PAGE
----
August Issue 2010

By | Art | Arts & Culture | Published 10 years ago

A student’s fervour to translate a mentor’s dream and a curator’s enthusiasm to frame a project around it brought forth a novel tribute show, ‘Fatah Jay Assey Passey,’ recently exhibited at VM Gallery. Fatah Halepoto has taught a legion of students in his native Sindh and the idea to build a show with his pupils was initially articulated by artist M.A. Talpur but put on the anvil by curator Hammad Nasar of Green Cardamom. Centralising on the works of some immediate students (Ahmed Ali Manganhar, Mohammad Ali Talpur, Imran Channa, Nizam Dahiri and Fakeero) as well as those who knew him by proxy (Ayesha Jatoi and Arif Hussain Khokhar), this exhibition explores Halepoto’s influence on the intellect and initial art practices of his devotees hailing from rural towns and villages in Sindh. Now, as NCA-qualified artists with national and in some cases international success to their credit, they have gone beyond traditional interpretations to formulate contemporary manifestations of Halepoto’s vision.

Imran Channa

Imran Channa

Employed at the teacher training centre in Hyderabad, Fateh Halepoto trained art teachers for government-run middle and high schools in Sindh. He also gave art lessons to interested pupils who visited him for the technical knowledge that he imparted and for the ethos he and his surroundings exuded. Curator Talpur points out that “Sain Fatah was quite a striking character, even to look at; he dressed and looked more like a movie star than a teacher and the place he lived in had so many small, delicate and quirky touches. When we went to see him it was like entering a different world where anything seemed possible. He had a real sense of the type of person he should be — a very strong moral sense.” An intellectual with a modernist stance, Halepoto fired the imagination of these young aspirants with his philosophical discourses on life, politics, art and culture. He set them goals they never imagined possible. Talpur discloses that he “persuaded Ahmed Ali to go to (NCA) in 1993 and I followed him in 1994.” Other than widening their horizons it was raising “the bar high for all of us (them),” that enabled these hinterland artists to transcend their insularity and emerge as “samurai,” capable of establishing their presence in the art world as individuals. That they returned to breathe new life into the imagery of Sindh was the crux of this show. On viewing the exhibition the unassuming Sain Fatah remarked, “My only contribution was to teach them the fundamentals, but they have built on it and gone far beyond my expectations.”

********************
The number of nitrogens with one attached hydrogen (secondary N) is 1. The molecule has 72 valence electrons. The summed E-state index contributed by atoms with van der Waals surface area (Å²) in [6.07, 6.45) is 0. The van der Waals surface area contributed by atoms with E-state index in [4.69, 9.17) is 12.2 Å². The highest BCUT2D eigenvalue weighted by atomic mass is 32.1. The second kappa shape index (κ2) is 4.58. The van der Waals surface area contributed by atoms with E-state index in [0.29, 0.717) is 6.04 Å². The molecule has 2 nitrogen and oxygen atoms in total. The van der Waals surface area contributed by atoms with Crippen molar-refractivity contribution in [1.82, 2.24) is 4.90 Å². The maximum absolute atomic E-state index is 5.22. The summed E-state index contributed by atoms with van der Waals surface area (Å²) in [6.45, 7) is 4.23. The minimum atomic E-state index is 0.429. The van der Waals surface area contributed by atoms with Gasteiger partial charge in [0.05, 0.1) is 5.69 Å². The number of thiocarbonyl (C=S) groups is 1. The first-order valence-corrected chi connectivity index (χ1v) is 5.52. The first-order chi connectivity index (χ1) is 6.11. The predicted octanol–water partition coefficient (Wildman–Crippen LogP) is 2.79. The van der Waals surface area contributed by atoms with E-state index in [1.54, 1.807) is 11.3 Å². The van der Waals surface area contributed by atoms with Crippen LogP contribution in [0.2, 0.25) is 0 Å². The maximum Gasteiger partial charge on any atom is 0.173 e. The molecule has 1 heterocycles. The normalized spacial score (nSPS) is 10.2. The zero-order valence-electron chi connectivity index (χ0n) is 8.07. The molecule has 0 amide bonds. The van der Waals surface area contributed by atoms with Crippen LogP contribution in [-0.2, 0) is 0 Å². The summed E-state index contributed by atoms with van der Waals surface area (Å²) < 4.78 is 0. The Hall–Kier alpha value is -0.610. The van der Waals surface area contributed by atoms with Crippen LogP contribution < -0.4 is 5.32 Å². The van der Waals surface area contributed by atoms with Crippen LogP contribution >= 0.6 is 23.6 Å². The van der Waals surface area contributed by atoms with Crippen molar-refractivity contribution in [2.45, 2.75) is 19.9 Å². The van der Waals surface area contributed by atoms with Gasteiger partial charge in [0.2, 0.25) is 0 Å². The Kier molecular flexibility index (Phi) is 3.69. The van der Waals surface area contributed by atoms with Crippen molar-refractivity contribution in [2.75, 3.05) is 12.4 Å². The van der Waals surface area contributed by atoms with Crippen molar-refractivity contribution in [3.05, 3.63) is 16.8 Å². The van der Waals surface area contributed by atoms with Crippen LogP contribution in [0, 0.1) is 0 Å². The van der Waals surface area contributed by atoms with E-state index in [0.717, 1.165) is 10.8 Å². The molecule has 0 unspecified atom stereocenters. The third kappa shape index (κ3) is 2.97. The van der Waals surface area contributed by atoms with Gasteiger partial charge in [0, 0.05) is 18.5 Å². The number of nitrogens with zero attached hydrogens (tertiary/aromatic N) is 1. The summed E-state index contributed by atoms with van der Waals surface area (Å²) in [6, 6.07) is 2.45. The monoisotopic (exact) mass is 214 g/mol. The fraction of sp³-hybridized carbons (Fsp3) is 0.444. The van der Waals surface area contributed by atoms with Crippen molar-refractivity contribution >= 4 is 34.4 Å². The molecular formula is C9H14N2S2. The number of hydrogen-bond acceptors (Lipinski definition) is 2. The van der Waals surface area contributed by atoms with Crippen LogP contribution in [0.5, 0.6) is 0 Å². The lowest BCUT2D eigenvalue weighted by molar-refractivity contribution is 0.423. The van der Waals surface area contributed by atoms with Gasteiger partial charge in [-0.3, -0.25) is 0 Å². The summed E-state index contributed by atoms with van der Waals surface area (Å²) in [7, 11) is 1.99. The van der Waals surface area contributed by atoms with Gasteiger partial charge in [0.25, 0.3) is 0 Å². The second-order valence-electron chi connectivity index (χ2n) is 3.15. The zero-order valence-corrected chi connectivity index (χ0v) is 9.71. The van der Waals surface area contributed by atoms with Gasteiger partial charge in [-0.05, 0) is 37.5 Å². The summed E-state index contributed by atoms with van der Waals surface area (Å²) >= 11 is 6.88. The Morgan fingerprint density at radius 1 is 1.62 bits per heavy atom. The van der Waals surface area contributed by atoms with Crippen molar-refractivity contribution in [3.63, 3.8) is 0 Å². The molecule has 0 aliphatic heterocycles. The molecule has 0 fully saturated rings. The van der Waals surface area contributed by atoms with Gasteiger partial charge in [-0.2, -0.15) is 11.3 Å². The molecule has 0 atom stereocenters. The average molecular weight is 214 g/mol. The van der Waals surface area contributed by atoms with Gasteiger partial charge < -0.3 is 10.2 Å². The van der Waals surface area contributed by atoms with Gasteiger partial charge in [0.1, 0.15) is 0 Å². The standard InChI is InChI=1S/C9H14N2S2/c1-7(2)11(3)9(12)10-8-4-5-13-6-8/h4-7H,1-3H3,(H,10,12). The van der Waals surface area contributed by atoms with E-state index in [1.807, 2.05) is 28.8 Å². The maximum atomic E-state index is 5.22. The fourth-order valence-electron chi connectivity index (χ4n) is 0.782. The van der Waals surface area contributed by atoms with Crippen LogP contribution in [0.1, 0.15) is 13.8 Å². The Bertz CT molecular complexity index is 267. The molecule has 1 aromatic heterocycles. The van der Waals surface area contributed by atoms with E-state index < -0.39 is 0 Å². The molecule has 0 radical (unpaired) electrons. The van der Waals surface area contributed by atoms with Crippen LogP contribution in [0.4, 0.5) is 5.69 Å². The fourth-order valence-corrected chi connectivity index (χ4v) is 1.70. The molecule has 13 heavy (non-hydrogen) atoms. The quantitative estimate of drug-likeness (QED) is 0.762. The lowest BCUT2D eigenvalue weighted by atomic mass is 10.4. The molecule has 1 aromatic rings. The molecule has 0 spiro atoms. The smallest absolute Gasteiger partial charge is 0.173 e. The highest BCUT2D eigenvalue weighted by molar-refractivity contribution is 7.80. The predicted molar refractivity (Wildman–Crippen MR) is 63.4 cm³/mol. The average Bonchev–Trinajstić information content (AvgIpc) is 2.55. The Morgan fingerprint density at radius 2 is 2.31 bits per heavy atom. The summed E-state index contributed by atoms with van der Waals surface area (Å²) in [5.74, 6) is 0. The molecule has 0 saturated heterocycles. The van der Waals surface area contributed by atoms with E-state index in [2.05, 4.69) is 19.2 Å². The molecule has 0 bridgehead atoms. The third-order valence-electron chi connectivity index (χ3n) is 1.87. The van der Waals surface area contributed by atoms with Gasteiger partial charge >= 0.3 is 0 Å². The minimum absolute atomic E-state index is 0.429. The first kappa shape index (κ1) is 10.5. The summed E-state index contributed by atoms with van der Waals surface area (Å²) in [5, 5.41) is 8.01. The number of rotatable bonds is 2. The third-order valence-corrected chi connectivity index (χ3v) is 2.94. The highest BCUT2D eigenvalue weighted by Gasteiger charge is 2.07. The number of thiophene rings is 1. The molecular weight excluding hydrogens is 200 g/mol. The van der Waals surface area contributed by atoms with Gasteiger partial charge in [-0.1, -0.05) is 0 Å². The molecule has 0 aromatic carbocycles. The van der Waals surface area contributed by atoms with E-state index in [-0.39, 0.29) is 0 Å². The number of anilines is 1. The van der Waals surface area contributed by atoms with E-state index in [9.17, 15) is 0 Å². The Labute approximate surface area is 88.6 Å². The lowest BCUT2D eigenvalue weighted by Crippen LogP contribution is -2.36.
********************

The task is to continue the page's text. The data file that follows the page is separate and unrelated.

Almost two years in the making, the project, while entertaining vastly individual expressions, was essentially underscored by the participants’ deep attachment and regard for the past. Referring to the indigenous glory of Sindh, its strong literary and aesthetic traditions and a culturally rich environment, the works espouse a marked sense of loss, of histories rewritten or tampered with, and a strong feeling of being marginalised.

Ahmed A. Mughal

Ahmed A. Mughal

Artist Ahmed Ali’s interweave of flashbacks conceal as much as they reveal. Weaned on the primitive art of painting cinema hoardings alongside Halepoto’s teachings, his recall is veiled in images piled on top of each other. One could catch glimpses of a dashing hero or a flying horseman over painted portraits of eminent old Muslims and Hindus of Sindh. Similarly the very talented Fakeero sculpts and draws Hindu deities with as much sensitivity as he pencils quaint images of rural Sindh. But showers of droplets blurring the clarity and definition of his forms spell the sadness of erasure in his recount. Distinct pockmarking and deliberate dislodging to destabilise the image from its context, is how Imran Channa captures vanishing cultures and loss of histories. Nizam Dahiri’s misprint effect is just as direct. Portraits of common people in ball point or marker on paper are rendered as split images to create an effect of dislocation. For M.A. Talpur time is encompassed in the tightly knit grid or the serrated linear arrangements — minimal expressions of diminishing values, traditions and ideals. Ayesha Jatoi, outside the main cluster of students, assimilates the Halepoto aura through her conversations with Ahmed Ali and compiles her reflections in the Artists Notebook. And Arif Hussain Khokar connects with the Halepoto lineage as a student of M.A. Talpur.

In contrast to institution builders like Shakir Ali and inspirational practitioners, teachers like Zahoorul Akhlaque, Halepoto inspires by example, not only in art but also in life. Rather than to impose or confine his students to ‘isms,’ he encourages them to draw from nature and navigate their own path. This accounted for the diversity of approaches visible in the show. Fakeero’s literal renderings were eye-catching (the only artist in the group who did not attend art school), but one expected more technically proficient executions from the rest of the graduate artists. They chose to emphasise the concept of ‘erasure’ of Sindhi culture and nationalism rather than accentuate their working skills. The deprivation or injustices implied were suggestive but not pointed enough to give a sharp edge to the collection. This exhibition also highlights a disconnect between the art environment in Sindh, Karachi and Lahore. Widely recognised and respected in Sindh, Halepoto has just been formally introduced to Karachiites through this show. A Sindhi/English exhibition catalogue also indicates that unlike other provinces there is an active art readership in the region. Similarly Engro Corp visibly manifested their interest by sponsoring the show.